Learning in Public: Lessons for a Racially Divided America from My Daughter’s School

Little, Brown. Aug. 2021. 400p. ISBN 9780316428262. $28. ED
Drawing on firsthand experience, Martin (Do It Anyways) explores the issue of school choice among wealthy white parents in Oakland, CA. She felt torn between sending her children to a local school, where students were mostly Black and brown and standardized test scores were low, and a top-ranked, predominantly white school. Martin, a wealthy white parent herself, begins this book by examining her own internal struggle: Though she wanted to give her children the best opportunities, she also wanted to stay true to her beliefs about the importance of integrated schools. Later, she explores teacher strikes, contentious school mergers, budget cuts, and the impact of COVID-19. She describes members of the Oakland school community in vivid detail, creating an especially interesting cast of characters for a nonfiction work. Martin’s musings sometimes read as self-involved, but the narrative will resonate with like-minded (particularly white) parents in similar economic situations.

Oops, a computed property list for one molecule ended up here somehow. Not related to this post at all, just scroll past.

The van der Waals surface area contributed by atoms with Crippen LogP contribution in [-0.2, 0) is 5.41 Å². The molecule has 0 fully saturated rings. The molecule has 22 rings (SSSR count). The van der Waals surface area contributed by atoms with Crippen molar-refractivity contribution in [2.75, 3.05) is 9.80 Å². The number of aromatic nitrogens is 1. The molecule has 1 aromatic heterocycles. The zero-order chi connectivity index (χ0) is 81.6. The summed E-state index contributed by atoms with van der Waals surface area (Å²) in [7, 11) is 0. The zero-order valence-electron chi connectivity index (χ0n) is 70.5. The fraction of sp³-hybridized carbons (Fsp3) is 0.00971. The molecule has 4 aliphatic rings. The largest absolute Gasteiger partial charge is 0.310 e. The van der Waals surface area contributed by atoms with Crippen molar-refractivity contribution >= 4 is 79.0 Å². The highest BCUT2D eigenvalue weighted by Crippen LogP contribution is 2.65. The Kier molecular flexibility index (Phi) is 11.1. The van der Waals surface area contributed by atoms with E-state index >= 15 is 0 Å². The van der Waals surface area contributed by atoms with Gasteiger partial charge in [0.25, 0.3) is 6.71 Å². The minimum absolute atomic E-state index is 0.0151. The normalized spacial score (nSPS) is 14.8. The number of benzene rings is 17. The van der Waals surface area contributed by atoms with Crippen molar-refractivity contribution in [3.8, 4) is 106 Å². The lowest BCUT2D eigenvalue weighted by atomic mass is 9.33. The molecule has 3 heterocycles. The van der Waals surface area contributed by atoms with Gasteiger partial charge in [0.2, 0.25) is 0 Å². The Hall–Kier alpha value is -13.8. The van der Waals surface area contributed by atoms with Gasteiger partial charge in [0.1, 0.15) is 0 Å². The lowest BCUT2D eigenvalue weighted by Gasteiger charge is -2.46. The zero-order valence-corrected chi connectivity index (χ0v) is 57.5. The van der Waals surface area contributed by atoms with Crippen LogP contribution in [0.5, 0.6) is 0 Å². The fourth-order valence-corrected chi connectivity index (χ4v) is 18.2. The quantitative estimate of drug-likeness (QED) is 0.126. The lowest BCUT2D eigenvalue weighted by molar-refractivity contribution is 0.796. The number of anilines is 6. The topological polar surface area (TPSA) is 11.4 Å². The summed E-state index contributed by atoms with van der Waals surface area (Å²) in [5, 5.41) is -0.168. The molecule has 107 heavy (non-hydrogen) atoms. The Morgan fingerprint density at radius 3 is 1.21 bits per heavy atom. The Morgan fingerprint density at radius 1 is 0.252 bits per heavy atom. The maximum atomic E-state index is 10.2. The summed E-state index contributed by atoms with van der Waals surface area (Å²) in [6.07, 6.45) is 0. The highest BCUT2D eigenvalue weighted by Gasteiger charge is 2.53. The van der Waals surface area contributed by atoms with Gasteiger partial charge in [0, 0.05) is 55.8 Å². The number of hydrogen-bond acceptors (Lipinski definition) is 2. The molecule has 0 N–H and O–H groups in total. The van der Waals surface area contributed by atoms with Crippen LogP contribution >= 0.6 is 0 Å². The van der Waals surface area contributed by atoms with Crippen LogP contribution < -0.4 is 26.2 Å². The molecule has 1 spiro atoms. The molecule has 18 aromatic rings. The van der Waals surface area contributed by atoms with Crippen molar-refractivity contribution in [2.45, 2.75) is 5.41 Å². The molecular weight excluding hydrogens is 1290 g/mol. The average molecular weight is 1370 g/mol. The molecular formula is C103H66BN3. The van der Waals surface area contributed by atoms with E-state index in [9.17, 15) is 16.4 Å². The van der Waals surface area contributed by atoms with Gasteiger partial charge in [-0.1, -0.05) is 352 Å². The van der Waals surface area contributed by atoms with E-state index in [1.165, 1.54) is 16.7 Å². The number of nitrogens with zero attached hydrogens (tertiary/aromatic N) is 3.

VERDICT The author’s choice to share her own story is laudable, and her work effectively unpacks the ways white Americans engage in racist and economically disadvantaging structures. It is, by design, a largely one-sided narrative, but one that many readers, especially parents of young children, will appreciate.
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